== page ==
Raina Telgemeier continues her impressive stretch of exemplary comic book works with her excellent original graphic novel, Sisters.
The plot of the comic is that Raina, her sister Amara and her younger brother and her mother go on a long car trip from Northern California to Colorado for a family reunion when Raina is just entering into teenhood.
This is intercut with flashbacks detailing the evolution of Raina and Amara’s relationship up until this point, from the early days when all Raina could think about is having a sister….
to when she can’t remember EVER wanting a sister!
Throughout her career, Telgemeier has been exceptional at nailing through her character work and her writing a tone that resonates as practically universal. You don’t need to have had a sister to instantly empathize with the situations that she presents to you. There is that sense of “oh, I know exactly that feeling” that most writers WANT to evoke in their readers but few can – and Telgemeier does it seemingly effortlessly (I don’t mean it comes easy to her, I mean that she can set a scene perfectly in, like, two panels).
Also, like all good autobiographical writers, Telgemeier adroitly handles the delicate balance that comes with how you depict yourself and your family when you’re telling a story. You obviously don’t want to make it look like you were always right, but by the same token, you don’t want to idealize the rest of your family either. You want to try to tell the truth as best as you can see it – and there are moments where Raina does not come off well and there are moments where her sister does not come off well. But the thing they ALWAYS come off as is realistic and human. The depiction of Raina’s older cousin was especially powerful in this regard, as Raina is willing to show the awful indifference older kids have to younger ones and the painful double-sided feeling of being angry at the older cousin for ignoring her but also searching for any drop of attention she offers. So well depicted (and you have to love the bit where we see a thirteen-year-old’s take on what adult conversations are like – it is more or less spot on, to be honest).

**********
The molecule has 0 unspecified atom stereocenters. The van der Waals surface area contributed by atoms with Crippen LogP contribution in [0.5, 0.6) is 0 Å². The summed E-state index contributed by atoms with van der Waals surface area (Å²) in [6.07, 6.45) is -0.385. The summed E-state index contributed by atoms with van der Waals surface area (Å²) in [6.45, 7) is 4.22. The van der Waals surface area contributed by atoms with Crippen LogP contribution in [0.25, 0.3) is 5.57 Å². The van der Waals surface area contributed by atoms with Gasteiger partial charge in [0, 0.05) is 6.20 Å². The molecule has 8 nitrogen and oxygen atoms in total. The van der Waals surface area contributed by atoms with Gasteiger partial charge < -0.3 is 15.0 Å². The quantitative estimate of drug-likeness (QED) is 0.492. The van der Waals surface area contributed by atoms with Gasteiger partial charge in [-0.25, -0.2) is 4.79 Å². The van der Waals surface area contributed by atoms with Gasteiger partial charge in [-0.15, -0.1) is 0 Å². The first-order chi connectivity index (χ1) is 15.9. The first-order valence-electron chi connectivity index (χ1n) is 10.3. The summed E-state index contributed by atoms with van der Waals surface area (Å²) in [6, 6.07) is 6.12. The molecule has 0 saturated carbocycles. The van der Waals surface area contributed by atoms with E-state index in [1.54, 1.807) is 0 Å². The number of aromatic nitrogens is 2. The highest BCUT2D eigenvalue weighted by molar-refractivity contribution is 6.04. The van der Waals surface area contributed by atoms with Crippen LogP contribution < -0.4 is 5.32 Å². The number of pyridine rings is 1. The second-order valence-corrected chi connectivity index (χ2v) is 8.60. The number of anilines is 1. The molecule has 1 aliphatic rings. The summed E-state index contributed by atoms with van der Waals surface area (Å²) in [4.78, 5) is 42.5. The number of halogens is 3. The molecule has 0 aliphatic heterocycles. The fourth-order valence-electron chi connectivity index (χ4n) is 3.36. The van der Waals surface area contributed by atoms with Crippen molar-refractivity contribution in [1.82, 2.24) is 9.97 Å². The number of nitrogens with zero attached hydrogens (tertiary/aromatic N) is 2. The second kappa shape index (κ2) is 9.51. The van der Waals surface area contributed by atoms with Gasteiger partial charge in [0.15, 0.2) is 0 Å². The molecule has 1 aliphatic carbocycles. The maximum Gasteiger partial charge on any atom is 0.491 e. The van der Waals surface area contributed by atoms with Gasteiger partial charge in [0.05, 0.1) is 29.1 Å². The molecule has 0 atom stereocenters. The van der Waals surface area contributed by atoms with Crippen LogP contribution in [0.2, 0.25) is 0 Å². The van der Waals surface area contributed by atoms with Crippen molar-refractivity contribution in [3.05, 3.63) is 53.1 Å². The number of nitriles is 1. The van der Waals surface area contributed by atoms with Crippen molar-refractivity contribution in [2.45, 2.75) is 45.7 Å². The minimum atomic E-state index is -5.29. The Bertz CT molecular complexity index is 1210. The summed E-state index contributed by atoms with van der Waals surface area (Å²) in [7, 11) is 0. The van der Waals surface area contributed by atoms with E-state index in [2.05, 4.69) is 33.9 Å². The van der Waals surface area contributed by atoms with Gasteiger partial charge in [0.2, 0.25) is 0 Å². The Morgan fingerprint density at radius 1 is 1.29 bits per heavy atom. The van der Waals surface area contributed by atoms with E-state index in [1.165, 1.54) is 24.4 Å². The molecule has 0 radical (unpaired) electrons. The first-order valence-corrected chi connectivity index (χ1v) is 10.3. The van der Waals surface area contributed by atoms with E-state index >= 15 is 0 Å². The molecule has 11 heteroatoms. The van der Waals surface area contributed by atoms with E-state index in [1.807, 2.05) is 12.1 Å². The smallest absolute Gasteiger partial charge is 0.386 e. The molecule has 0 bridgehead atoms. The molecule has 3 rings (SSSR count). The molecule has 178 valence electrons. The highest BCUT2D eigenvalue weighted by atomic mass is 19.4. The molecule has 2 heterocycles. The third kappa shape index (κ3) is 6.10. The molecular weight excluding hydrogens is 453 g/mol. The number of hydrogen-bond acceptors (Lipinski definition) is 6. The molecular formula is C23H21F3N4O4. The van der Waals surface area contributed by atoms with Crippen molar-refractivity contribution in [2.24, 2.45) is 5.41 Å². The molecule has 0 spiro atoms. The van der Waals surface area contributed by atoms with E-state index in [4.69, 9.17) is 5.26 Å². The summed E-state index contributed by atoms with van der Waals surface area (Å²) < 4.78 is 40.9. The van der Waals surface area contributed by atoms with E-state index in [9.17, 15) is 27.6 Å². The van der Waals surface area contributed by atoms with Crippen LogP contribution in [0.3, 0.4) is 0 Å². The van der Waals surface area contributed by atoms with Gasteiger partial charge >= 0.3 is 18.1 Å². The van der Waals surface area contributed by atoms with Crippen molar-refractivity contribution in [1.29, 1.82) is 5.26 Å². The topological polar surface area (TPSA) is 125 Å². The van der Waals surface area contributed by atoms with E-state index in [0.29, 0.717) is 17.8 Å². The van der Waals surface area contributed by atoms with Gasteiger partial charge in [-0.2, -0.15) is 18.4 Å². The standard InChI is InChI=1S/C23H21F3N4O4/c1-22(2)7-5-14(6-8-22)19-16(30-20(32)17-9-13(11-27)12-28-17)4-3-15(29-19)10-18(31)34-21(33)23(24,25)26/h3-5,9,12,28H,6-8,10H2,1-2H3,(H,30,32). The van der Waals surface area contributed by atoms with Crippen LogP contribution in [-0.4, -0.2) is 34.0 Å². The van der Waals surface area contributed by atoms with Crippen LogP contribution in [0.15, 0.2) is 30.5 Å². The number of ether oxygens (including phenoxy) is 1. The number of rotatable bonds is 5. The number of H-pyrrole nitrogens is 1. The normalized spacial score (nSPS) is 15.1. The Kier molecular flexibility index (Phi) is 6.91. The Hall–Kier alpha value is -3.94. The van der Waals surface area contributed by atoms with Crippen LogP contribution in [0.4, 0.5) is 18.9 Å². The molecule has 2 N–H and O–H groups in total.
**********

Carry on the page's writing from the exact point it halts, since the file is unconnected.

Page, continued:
A couple of slight problems I had with the series were as follows:
1. Plot-wise, Sisters did not did not have as strong of a through line as the previous book in the series, Smile, did. That is natural enough, though, as Smile had an amazing framework to go with, as Telgemeier hung it around the development of her dental problems, so she had a clear spot to begin and a clear spot to end. While the trip Telgemeier chose certainly works well to spotlight the differences between Raina and Amara, the switch to the flashbacks don’t always work thematically. Sometimes they come off as almost perfunctory – “Okay, X amount of pages have passed, time for another flashback.” Both elements on their own are very good, but they’re sometimes awkwardly put together.
2. On the one hand, the fact that Amara is more in touch with the tension between Raina’s parents because Raina is so good at putting up walls to isolate herself is PERFECT. That’s such a great piece of character work. On the other hand, it almost reads as though the parents’ relationship is being set up for its own book, which is fair enough, of course, as I’d love to read more autobiographical work from Telgemeier, but as a result that plot sort of ends on a bit of an anti-climax. But hey, I guess that’s how life sometimes works, too, right? No pat endings.
Anyhow, this is an excellent comic book by one of the top comic book creators out there. Go get it, people! My wife bought a copy for her sister but her six-year-old nephew got a hold of it instead and he loved it. This book is for ALL ages, people!
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